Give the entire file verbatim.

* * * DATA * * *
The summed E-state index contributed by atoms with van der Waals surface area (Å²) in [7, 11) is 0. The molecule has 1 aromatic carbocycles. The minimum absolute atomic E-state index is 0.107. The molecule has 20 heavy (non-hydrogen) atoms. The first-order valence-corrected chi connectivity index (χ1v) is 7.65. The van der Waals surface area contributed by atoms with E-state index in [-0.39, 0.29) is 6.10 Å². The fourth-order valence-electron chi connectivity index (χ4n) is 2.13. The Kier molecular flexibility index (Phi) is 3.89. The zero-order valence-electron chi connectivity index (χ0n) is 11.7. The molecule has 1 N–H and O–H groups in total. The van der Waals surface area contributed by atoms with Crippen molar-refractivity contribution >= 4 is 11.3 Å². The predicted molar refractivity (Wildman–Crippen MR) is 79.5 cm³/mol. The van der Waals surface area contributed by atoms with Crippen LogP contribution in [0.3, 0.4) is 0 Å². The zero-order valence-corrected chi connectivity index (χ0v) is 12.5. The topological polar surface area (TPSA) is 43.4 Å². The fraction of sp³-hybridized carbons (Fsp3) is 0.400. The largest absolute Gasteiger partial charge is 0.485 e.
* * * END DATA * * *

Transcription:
The summed E-state index contributed by atoms with van der Waals surface area (Å²) in [7, 11) is 0. The molecule has 1 aromatic carbocycles. The minimum absolute atomic E-state index is 0.107. The molecule has 20 heavy (non-hydrogen) atoms. The first-order valence-corrected chi connectivity index (χ1v) is 7.65. The van der Waals surface area contributed by atoms with E-state index in [-0.39, 0.29) is 6.10 Å². The fourth-order valence-electron chi connectivity index (χ4n) is 2.13. The Kier molecular flexibility index (Phi) is 3.89. The zero-order valence-electron chi connectivity index (χ0n) is 11.7. The molecule has 1 N–H and O–H groups in total. The van der Waals surface area contributed by atoms with Crippen molar-refractivity contribution >= 4 is 11.3 Å². The predicted molar refractivity (Wildman–Crippen MR) is 79.5 cm³/mol. The van der Waals surface area contributed by atoms with Crippen LogP contribution in [0.3, 0.4) is 0 Å². The zero-order valence-corrected chi connectivity index (χ0v) is 12.5. The topological polar surface area (TPSA) is 43.4 Å². The fraction of sp³-hybridized carbons (Fsp3) is 0.400. The largest absolute Gasteiger partial charge is 0.485 e.